Appendix:   Whose Glory Did Isaiah See?


Isaiah said, “I saw the Lord,” v.1, and in v.5 “the King, the LORD Almighty.” Verse 5 uses Yahweh ( LORD) and vv. 1 & 11 use Adonai (Lord). We never doubt that when we read of the LORD, that it has reference to the Father. But we must remember that the LORD is the common Name of all persons of the Trinity (Matthew 28:19). In Isaiah 8:13 and 45:21-25 the Name LORD is taken by New Testament writers and applied to Christ in 1 Peter 3:14,15 and Philippians 2:9-11.


Christ is God Who became man. He is as much God as the Father and the Holy Spirit. In John 1 and Colossians 1, the New Testament insists on his divine participation in creation. Everything was made by him and for him! Here in John 12 is another strong affirmation of Christ as Yahweh:


For this reason they could not believe, because, as Isaiah says elsewhere: "He has blinded their eyes and deadened their hearts, so they can neither see with their eyes, nor understand with their hearts, nor turn – and I would heal them." Isaiah said this because he saw Jesus' glory and spoke about him  (John 12:39-41).


We must not miss how explicit John 12 is. In quoting Isaiah 6:9,10, the Apostle John tells us that Isaiah saw his glory.[1] We should read Isaiah 6 this way and conclude that Isaiah saw the glory of Jesus that day above the temple centuries before his incarnation.  The seraphs covered their faces and feet in the presence of Christ and cried out “holy, holy, holy”.  The Lord God Who sent Isaiah was also Christ, the One sent by the Father to come here, and he in turn has assigned his servants their work (John 20:21), even as he commissioned Isaiah to his years before. To add to the glory of all this, we note that according to Acts 28:25-27 the LORD Who spoke to Isaiah in 6:9,10 was the Lord the Holy Spirit! The three Persons all share the divine essence and live in indivisible unity.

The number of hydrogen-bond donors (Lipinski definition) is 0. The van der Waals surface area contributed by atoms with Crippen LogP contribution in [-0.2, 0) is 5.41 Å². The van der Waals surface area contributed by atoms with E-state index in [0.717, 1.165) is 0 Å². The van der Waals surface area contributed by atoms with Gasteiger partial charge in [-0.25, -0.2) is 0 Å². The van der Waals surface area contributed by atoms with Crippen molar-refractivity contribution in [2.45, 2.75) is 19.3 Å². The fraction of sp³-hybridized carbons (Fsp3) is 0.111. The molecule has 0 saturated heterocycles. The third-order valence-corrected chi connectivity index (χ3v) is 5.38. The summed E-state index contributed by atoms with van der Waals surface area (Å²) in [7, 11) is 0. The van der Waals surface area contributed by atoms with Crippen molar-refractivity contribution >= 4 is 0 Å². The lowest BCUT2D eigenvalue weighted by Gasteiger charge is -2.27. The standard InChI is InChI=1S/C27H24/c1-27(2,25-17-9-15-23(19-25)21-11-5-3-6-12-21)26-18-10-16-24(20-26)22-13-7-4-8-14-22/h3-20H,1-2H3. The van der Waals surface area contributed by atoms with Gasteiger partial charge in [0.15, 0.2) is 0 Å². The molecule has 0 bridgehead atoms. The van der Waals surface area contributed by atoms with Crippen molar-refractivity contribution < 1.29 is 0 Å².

[1]  In the Greek text John 12:41uses a pronoun,  “…he saw his glory…” but there is no one else in the context of John 12 that the pronoun could refer to but Jesus.